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Things like missing arm tips or missing arms entirely is a good sign that your animal is stressed (they are probably eating their arms). The first thing that catches my eye is the presence of other animals in the tank. Octopuses are solitary creatures and can easily be bothered by other living animals in the tank (snails I wouldn't worry about, but hermit crabs can be a bother).

A second thing is leaving dead, decaying matter in the tank could lead to poor water quality or even diseases or bacteria being introduced to the system. You say your water chems are good so you probably don't leave the frozen krill in the tank long, but one way to ensure your octopus is eating all the food you offer and not leaving any leftovers floating around is to feed the frozen krill from a stick rather than putting it in a tea strainer. It may take a week or so for your octopus to become comfortable with eating from the stick but it is probably the best method for feeding frozen food.

What happened to your red claw crab tank? You may have more success feeding live food rather than frozen. Depending on the carapace size of the crab you will probably be able to feed them to your octopus. I've had pygmy octos with a mantle length of ~1.5" take down a crab with a carapace that's about an inch wide no problem. The most important thing to do when feeding crabs to your pygmy octo is to take off their claws first so that the crabs can't hurt your animal. This can be accomplished by a quick turn-and-pull motion by holding the crab claw at the base where it meets the crabs body. (It may sound a bit barbaric, but less so than letting the crab pinch your octopus to death).

If you can get your hands on live food, I would remove all other food sources from the tank and put in one crab (with no pinchers) and see how long it lasts.

If you have photos of the animal and tank set up I may have other suggestions as well.
Thanks! I will get you more info tonight.
1. What are your thoughts on putting a peppermint shrimp in the tank? I'd prefer to use live food that Oppie (that's what I call her) can take and kill as needed as I can't always time seeing her. I work at our lfs and peppermints are what we have in stock right now but I also know that they can be vicious sometimes as they eat aiptasia and sometimes acans.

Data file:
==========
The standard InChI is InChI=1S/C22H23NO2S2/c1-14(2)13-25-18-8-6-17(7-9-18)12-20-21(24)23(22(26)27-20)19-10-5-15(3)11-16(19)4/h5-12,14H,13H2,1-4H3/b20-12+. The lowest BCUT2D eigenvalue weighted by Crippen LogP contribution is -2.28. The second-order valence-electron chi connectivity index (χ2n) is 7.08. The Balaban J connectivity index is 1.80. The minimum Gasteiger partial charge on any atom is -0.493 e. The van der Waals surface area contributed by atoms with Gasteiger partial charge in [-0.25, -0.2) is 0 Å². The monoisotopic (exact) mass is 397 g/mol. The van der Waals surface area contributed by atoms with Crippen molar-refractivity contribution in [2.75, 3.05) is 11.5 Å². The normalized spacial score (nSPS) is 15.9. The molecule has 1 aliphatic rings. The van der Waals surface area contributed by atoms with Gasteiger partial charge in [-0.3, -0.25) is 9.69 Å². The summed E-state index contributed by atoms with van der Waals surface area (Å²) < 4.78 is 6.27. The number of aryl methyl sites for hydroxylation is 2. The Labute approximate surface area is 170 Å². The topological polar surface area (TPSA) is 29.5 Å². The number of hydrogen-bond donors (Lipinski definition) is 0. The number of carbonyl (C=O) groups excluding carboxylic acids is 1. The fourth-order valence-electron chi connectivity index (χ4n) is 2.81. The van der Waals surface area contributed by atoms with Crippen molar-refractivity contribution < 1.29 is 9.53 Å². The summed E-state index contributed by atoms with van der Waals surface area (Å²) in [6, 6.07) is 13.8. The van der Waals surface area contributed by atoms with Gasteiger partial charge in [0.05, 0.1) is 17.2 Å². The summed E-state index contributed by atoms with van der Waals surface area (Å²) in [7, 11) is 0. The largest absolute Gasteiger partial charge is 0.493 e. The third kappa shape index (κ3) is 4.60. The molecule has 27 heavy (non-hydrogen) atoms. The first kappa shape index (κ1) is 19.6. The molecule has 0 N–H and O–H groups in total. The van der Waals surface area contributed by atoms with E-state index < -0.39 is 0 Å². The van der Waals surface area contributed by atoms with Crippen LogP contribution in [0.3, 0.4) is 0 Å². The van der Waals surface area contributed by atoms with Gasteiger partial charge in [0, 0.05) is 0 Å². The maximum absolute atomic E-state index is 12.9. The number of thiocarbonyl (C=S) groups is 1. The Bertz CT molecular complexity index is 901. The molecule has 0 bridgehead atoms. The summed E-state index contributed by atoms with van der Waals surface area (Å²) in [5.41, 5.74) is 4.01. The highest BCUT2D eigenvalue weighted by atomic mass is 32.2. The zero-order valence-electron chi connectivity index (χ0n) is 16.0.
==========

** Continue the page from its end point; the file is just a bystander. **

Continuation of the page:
2. The hermits are very small and living in cerith snails, I could be wrong and would be open to your more experienced opinion but I myself don't believe they are large enough to really cause a bother.

3. The crab tank was broken down and gotten rid of but I do have access to them at the fish store. I have just been nervous about getting them because they won't last long in saltwater and I don't know if she'll be interested. I'll pick one up tomorrow though if you think she'll likely eat it.

3. As far as stress goes, I would 100% agree with you. I just don't really know what to do to the tank other than add more rock and hope that helps. I noticed that she crawls the tank glass obsessively as if trying to find an escape route though she doesn't ever crawl out of the water (she is in a sealed biocube so she can't actually escape)
 

pkilian

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I would lean away from adding live shrimp to the tank. They will for sure bother your octopus and pick at their mantle and will likely stress out your animal more. You could try spearing the shrimp on the end of a stick (like a zip tie or something) and try to offer the shrimp to the octopus that way, but I wouldn't leave a live shrimp alone in a tank with an octopus, especially one that is already showing signs of stress (arm eating, etc.)

I have removed hermit crabs from my octopus tanks in the past because I was worried they were bothering my animals. Feel free to leave them if you like, but I typically have a policy of no live animals in an octopus tank (aside from the occasional live claw-less crab that was added to feed the animal, and even then if the crab isn't eaten in 24 hrs I take the crab out for 24 hrs before trying again), and I know others on the site do as well.

Pacing the walls of the tank is often another sign of stress. What kind of lighting do you have set up for the tank? Just the lights in the room? Does the animal have a normal day-night cycle? Also, posting the full water chems could help find some outlying problem (pH, alkalinity if you can, and salinity are what I'm most interested in).